Gallicchio is situated in a panoramic position
on the left slope of the Val d’Agri. It is a small centre
with Medieval origins.
Its name derives from the Latin Galli ictus, meaning “Rooster
that throws”, an image reproduced in the communal coat
In ancient times it was known by the name of Gallicchio vetere,
a centre founded by the indigenous Lucani (IV century BC)
and destroyed by the Saracens during the IX century. The inhabitants
escaped and sought refuge in the cliffs of “Fosso dei
Monaci,” giving the origins of the new centre of Gallicchio.
During the Medieval era, it is cited in some documents as
a Monastery (1060) or as a simple Parish (1123). What is certain
is the presence of ecclesiastics during the centuries, including
the periods between the Saracen raids (IX century) and the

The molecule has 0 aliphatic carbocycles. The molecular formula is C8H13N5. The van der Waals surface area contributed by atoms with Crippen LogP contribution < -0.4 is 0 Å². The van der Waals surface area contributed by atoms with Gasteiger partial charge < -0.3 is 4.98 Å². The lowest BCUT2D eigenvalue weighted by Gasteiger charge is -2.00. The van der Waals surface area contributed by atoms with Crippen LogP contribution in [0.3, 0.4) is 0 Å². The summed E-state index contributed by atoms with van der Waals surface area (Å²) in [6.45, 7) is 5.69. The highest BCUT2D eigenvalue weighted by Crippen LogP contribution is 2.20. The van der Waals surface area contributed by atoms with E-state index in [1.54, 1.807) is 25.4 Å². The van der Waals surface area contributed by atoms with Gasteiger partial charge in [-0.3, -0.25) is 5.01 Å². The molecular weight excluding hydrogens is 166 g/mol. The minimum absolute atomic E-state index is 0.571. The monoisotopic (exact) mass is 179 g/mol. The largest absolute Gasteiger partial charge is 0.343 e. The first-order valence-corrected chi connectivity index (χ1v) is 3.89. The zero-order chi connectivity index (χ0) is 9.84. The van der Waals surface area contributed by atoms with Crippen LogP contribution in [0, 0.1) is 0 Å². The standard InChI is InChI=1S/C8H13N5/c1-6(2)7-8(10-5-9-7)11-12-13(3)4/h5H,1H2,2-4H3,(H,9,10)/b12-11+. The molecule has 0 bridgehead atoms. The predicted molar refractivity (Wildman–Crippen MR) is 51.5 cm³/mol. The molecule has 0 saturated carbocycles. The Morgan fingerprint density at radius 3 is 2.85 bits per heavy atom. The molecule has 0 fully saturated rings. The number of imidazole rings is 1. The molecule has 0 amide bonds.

advent of Norman power (XI century).
It was fief of the following families: the Missanelli, Coppola
and finally the Attolini Barons who gave the name to Palazzo
Baronale (Baronial building), still present today in Gallicchio.
After the Unitarian period which led to the constitution of
the Reign of Italy (1861), Gallicchio experienced a social
phenomenon which distinguished this part of the south from
the rest of Italy; the brigandage, poverty and emigration
across the ocean and the sad page in history of the Second
A visit to the City
Strolling through the Medieval district of Gallicchio evokes
strong emotions: characteristic paths in stone, unexpected
climbs, and panoramic glimpses all attract the visitor's attention.
In the Chiesa Madre (Mother Church), one can admire a fresco
from 1619 by Iacopo Montagna, while the 17th century Madonna
del Carmine Church preserves canvasses and interesting frescoes.
Place of interest
The Chiesa Matrice of S. Maria Assunta; Madonna del Carmine
Church (1610); S. Giuseppe Church; S. Rocco Church; Palazzo